JAKARTA (Reuters) - Indonesian President Susilo Bambang Yudhoyono, who begins a second five-year term next month, may create new ministerial posts to spur development of the natural resources sector, sources told Reuters.
Indonesia has some of the world's largest deposits of natural gas, nickel, copper, tin and coal, and is the world's biggest palm oil producer and second-biggest rubber producer.
But a combination of red tape, legal uncertainty, graft and heightened nationalism has deterred many foreign investors and held back development of energy and mineral resources, depriving Southeast Asia's biggest economy of important sources of revenue.
"One idea is to establish a new co-ordinating minister for resources to accelerate permits and licensing to develop natural resources," said a government source, who declined to be identified by name.
The new arrangement could also separate the energy and mining portfolios, with the co-ordinating minister overseeing these, as well as agriculture, forestry, and environment, the source said.
Disputes between ministries have often held up development of natural resource projects.
"Introducing a new co-ordinating ministerial post for natural resources could really help rectify a lot of the inconsistencies and contradictions in policies issued by the various ministries to date, but in practice it will depend on the individual figure chosen," said Kevin O'Rourke, a political risk analyst.
A second source said that under the law, the president would have to scrap other portfolios in order to establish new ones, and may merge trade and industry into one portfolio.
Trade Minister Mari Pangestu has an international profile and generally backs pro-market policies. She and the industry minister, Fahmi Idris, appeared at odds during the economic crisis over some protectionist policies, for example when Idris told civil servants to buy only locally made shoes.
LITTLE MINING INVESTMENT
Yudhoyono's government passed a new mining law last year, after years of delays. The drawn-out process has meant little new investment, while Indonesia has also become a net importer of crude oil as its older oilfields age.
Yudhoyono is due to announce his cabinet before he is sworn-in on Oct. 20, and has said he is still considering candidates.
During his first term, when his Democrat Party had only a tiny share of the seats in parliament, Yudhoyono gave key cabinet posts to politicians from his coalition partners in an attempt to win their support in parliament. But the strategy often misfired, making it hard for him to push through reforms.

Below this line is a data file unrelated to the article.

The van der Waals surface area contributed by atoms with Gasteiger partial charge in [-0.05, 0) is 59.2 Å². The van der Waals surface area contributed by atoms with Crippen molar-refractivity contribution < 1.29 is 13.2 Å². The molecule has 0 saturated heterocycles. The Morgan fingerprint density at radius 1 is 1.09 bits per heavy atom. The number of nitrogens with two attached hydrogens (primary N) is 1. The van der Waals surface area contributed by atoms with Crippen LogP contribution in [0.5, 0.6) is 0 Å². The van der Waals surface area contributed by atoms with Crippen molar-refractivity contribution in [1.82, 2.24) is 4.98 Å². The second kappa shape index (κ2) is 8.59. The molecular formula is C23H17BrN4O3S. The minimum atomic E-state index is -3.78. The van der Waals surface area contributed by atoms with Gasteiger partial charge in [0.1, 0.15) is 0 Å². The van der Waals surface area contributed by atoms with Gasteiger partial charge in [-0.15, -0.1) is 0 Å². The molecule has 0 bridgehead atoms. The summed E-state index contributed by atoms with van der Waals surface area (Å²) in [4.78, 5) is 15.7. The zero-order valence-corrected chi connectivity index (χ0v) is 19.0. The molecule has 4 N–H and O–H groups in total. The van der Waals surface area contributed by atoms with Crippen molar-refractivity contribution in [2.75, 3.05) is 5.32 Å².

Now the Democrats have the biggest share of parliamentary seats he may pick more technocrats for his new cabinet.
"There are several ministries related to resources that have in the past found it very difficult to reach decisions. The new co-ordinating minister is expected to handle these problems," said the source.
One area of uncertainty and friction is between the mining, forestry and environment ministries, where legislation at central and at local government levels may be conflicting, with the result that investors are uncertain over who is issuing permits.
Newmont Mining Corp's Indonesian unit said in July that mining could be hit if the forestry ministry did not renew a permit allowing it to clear land for waste disposal at its Batu Hijau copper and gold mine in Sumbawa island. Newmont, which had submitted its request in 2004, finally got a permit this month.
Local media have named several candidates for energy minister including Evita Legowo, current director general of oil and gas at the energy ministry, Gita Wirjawan, a former banker with JP Morgan who now runs an investment firm specialising in the energy sector, and Kuntoro Mangkusubroto, a former energy minister who won praise for his running of Aceh's post-tsunami reconstruction.
The current energy and mining minister, Purnomo Yusgiantoro, could be a possible candidate for the new co-ordinating post if that structure was adopted, a government source said.
The cabinet currently has three coordinating ministers, one overseeing social welfare, another for economics, and a third for security, legal and political affairs.
(Additional reporting and writing by Ed Davies; Editing by Sara Webb and Alex Richardson)